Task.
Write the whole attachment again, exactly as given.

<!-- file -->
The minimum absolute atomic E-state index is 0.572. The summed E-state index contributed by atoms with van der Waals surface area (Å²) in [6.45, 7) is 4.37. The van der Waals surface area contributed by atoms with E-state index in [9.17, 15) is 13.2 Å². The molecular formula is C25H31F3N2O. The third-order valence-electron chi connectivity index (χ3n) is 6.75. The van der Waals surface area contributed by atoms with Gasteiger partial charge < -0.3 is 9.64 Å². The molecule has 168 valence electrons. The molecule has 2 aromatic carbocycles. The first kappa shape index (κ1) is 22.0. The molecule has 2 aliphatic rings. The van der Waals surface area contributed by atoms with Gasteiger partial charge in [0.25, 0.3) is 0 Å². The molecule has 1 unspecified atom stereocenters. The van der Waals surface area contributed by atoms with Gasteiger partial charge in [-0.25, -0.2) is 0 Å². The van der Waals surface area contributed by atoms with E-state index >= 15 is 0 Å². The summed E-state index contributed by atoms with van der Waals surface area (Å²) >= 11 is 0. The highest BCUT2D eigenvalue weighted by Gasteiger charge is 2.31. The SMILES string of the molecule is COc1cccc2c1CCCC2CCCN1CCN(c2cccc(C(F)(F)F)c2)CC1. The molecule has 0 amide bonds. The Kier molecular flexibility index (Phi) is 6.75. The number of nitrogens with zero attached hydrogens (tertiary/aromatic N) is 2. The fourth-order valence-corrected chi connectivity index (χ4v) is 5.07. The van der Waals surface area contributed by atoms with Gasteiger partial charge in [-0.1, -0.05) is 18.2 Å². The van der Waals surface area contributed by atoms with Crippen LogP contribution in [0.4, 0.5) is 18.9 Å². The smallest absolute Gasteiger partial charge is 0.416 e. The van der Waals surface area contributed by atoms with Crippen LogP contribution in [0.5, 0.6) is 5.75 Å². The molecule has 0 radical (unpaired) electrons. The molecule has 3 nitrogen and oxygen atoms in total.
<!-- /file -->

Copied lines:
The minimum absolute atomic E-state index is 0.572. The summed E-state index contributed by atoms with van der Waals surface area (Å²) in [6.45, 7) is 4.37. The van der Waals surface area contributed by atoms with E-state index in [9.17, 15) is 13.2 Å². The molecular formula is C25H31F3N2O. The third-order valence-electron chi connectivity index (χ3n) is 6.75. The van der Waals surface area contributed by atoms with Gasteiger partial charge < -0.3 is 9.64 Å². The molecule has 168 valence electrons. The molecule has 2 aromatic carbocycles. The first kappa shape index (κ1) is 22.0. The molecule has 2 aliphatic rings. The van der Waals surface area contributed by atoms with Gasteiger partial charge in [0.25, 0.3) is 0 Å². The molecule has 1 unspecified atom stereocenters. The van der Waals surface area contributed by atoms with Gasteiger partial charge in [-0.25, -0.2) is 0 Å². The van der Waals surface area contributed by atoms with E-state index >= 15 is 0 Å². The summed E-state index contributed by atoms with van der Waals surface area (Å²) >= 11 is 0. The highest BCUT2D eigenvalue weighted by Gasteiger charge is 2.31. The SMILES string of the molecule is COc1cccc2c1CCCC2CCCN1CCN(c2cccc(C(F)(F)F)c2)CC1. The molecule has 0 amide bonds. The Kier molecular flexibility index (Phi) is 6.75. The number of nitrogens with zero attached hydrogens (tertiary/aromatic N) is 2. The fourth-order valence-corrected chi connectivity index (χ4v) is 5.07. The van der Waals surface area contributed by atoms with Gasteiger partial charge in [-0.1, -0.05) is 18.2 Å². The van der Waals surface area contributed by atoms with Crippen LogP contribution in [0.4, 0.5) is 18.9 Å². The smallest absolute Gasteiger partial charge is 0.416 e. The van der Waals surface area contributed by atoms with Crippen LogP contribution in [0.5, 0.6) is 5.75 Å². The molecule has 0 radical (unpaired) electrons. The molecule has 3 nitrogen and oxygen atoms in total.